After the psychosis came deep and morbid despair, terrible side effects of medication and much trial and error. Dark thoughts of self destruction and two failed attempts of self euthanasia were just the start of a very rocky road to some normality.
There were many negative thoughts of worthlessness, no self esteem, certainly no future of a job or a relationship.
Different medications and depots were tried and to add to my lack of confidence and esteem was the massive weight gain. Life was then one vicious circle, no meds = section 28. Sticking to regime = fat bar steward.
I was always very sporty, football, swimming, badmington etc and a very physical and heavy job meant a very healthy looking man of 30. By the ace of 34 I had been sectioned 4 times and was a blobby 36 inch waist. I had lost the ability to shop, cook or care for myself and my only escape from this living hell was a group for people with similar health issues every thursday morning. Slowly but surely i began to learn better social skills and slowly but surely without realising, I was shopping, preparing and cooking for that same group of people and things were a little brighter for me, all except the then status of being unemployable blobby nut case retard paul.
I was by my own make up, meant to work and have a loving relationship and a family to provide for. These desires gave many negative but relivent issues which in turn brought immense stresses upon me and of course hospital a plenty.
The self help group was one successful step along the way to normality along with a couple of voluntary work places I had for 3 to 4 yrs, as well as attending the Thursday group. Positive thoughts were now beginning to take shape which gave me more insight and direction to regaining what I once had, a life.
I started taking my Thioridazine regularly, but as low a maintenance dose as possible and resigned myself to having to take my lithium blubber making tabs. I also Decided to go to the gym even though the meds make it seemingly impossible.
After A few weeks my weight gain stabellised and i wasable to last a little longer in the gym. I was now able to converse to the ladies about my life, my work and confident enough to ask for a date.
The road that I am treading on since then (2001), has been one of adversity but promise. After 9yrs attending the thursday group it felt like a coffee morning to me with nothing more to offer. I was able to ask for job references from the various charity work I had been doing and I have now been working part time for the last 7 years as a supervisor of adults with learning disabilities for a local charity which collects recyclable glass, paper, textiles etc. In 2003 I married my present wife Michelle and we have become grandparents to Dylan who is 6 and Harry who is Just 4 months. during these last 7 years life has not been all blue skys, there has been a few hurricanes along the way too. There has been four lengthy spells in hospital but with my new found faith in God, (Baptised 2005), My new family and my lovely wife Michelle to "monitor" my moods, My life is full of hope and purpose. I am now taking quetiepine and lithium, still fighting the weight but with my new faith in the healing that God has given me I know that should there be a blip then my time in hospital will be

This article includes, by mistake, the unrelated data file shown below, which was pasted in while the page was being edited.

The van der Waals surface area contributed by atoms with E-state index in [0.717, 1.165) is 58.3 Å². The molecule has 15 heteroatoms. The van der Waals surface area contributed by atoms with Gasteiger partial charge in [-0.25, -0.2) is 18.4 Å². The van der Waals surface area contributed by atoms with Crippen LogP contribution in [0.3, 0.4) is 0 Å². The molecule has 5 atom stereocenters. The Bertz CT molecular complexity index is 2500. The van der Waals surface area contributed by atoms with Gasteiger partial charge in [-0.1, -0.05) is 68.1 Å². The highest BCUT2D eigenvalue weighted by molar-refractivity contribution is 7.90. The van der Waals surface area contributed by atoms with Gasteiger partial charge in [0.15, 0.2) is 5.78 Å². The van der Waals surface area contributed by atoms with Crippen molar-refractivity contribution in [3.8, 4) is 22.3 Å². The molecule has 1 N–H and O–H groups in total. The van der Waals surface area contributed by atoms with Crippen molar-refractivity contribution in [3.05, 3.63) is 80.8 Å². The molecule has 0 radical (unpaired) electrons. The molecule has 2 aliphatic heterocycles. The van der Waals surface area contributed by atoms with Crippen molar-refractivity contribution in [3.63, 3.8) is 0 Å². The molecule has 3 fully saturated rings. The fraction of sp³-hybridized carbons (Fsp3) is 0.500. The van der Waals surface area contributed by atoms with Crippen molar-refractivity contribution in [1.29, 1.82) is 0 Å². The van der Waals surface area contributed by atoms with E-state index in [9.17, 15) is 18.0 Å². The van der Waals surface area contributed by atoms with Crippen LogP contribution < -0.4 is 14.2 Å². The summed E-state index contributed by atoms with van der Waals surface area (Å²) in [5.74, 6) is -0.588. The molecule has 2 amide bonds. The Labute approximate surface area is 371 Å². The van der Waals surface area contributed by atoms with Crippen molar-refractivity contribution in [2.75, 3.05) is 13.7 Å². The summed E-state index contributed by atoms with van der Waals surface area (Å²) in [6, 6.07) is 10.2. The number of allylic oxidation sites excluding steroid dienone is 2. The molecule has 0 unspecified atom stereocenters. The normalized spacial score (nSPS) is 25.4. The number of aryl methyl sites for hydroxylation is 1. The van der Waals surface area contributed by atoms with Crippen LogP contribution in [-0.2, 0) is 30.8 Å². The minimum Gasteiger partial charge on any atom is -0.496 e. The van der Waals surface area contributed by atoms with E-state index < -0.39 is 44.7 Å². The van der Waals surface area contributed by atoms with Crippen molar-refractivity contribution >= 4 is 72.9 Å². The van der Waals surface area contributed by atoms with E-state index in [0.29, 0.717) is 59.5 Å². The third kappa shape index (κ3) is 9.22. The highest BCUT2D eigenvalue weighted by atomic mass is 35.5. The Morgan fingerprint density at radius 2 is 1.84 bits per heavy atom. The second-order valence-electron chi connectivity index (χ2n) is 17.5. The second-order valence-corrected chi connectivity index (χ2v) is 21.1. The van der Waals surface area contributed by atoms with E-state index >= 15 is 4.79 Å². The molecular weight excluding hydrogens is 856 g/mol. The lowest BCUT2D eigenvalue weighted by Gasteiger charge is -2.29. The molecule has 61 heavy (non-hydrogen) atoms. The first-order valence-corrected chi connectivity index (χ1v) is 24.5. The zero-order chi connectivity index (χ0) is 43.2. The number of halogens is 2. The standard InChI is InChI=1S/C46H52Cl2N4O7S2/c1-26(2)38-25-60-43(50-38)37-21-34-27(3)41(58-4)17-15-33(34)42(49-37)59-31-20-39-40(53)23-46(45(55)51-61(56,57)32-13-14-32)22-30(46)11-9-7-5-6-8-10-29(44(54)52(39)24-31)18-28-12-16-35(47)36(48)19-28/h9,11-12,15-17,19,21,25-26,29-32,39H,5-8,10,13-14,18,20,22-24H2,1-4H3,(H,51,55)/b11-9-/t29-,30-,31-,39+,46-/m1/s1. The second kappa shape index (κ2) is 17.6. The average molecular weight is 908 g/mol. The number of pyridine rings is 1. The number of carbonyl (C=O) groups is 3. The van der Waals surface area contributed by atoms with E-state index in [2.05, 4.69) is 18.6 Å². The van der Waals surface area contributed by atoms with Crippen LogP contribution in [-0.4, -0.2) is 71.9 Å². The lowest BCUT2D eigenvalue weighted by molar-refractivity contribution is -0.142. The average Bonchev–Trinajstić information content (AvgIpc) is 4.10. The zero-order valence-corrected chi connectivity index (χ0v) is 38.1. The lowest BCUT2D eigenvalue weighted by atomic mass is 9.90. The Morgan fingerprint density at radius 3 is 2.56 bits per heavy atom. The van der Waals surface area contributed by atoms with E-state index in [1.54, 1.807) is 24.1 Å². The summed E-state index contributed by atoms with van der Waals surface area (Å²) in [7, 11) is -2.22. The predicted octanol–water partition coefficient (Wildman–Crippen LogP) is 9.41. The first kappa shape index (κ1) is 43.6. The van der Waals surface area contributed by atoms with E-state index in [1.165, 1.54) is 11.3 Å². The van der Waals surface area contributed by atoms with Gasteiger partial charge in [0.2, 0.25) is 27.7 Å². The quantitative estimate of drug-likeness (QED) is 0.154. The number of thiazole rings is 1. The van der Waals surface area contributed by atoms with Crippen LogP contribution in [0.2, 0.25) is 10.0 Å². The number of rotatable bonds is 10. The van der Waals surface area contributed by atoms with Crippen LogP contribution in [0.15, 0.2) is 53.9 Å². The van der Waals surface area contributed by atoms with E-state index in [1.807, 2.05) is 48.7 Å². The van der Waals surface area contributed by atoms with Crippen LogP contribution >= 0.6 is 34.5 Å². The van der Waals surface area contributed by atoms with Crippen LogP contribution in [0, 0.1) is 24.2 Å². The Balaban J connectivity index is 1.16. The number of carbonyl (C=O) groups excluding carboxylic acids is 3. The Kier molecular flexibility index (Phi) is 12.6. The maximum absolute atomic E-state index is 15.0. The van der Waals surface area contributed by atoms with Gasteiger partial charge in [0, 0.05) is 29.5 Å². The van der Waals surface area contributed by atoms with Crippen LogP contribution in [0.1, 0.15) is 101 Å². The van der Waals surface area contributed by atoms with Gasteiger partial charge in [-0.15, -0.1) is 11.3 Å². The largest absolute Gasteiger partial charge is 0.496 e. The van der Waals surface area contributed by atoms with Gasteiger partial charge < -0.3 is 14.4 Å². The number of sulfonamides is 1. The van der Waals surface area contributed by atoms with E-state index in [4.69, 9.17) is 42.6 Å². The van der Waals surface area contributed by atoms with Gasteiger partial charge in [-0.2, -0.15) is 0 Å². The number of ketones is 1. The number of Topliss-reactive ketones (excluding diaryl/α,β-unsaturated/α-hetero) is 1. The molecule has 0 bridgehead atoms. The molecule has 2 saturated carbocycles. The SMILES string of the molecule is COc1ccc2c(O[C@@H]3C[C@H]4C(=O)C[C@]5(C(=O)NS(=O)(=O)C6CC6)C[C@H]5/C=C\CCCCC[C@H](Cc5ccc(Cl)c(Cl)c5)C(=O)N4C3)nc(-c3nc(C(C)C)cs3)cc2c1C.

and have been much shorter stay. It is now 29 months since my last visit,
Have faith in yourself, your loved ones and in God Christ Jesus
Thanks for sharing your story and giving everyone the message "don't give up". It's always good to hear.
This is a little of my story.
I started out by going to a regular for profit hospital because of a suicide attempt. From there I was transferred to the county crisis mental health center. From there I was transferred to the county psychological hospital where I was locked up until my Dr. released me. I had to use the county Mental Health agency for Dr. visits, meds, hospitalizations, etc. I spent a total of 5 months out of 8 months locked up. I also was homeless and lived in a half way house for almost 2 years.
These are my diagnosed illnesses.
Bi-polar w/major depression, asthma, hypothyroidism, but also, I am dealing with add, ulcers, severe esophagitis, severe gastritis,Barrett's esophagus, bph, stress induced acne, and lastly I am a recovering alcoholic and drug addict.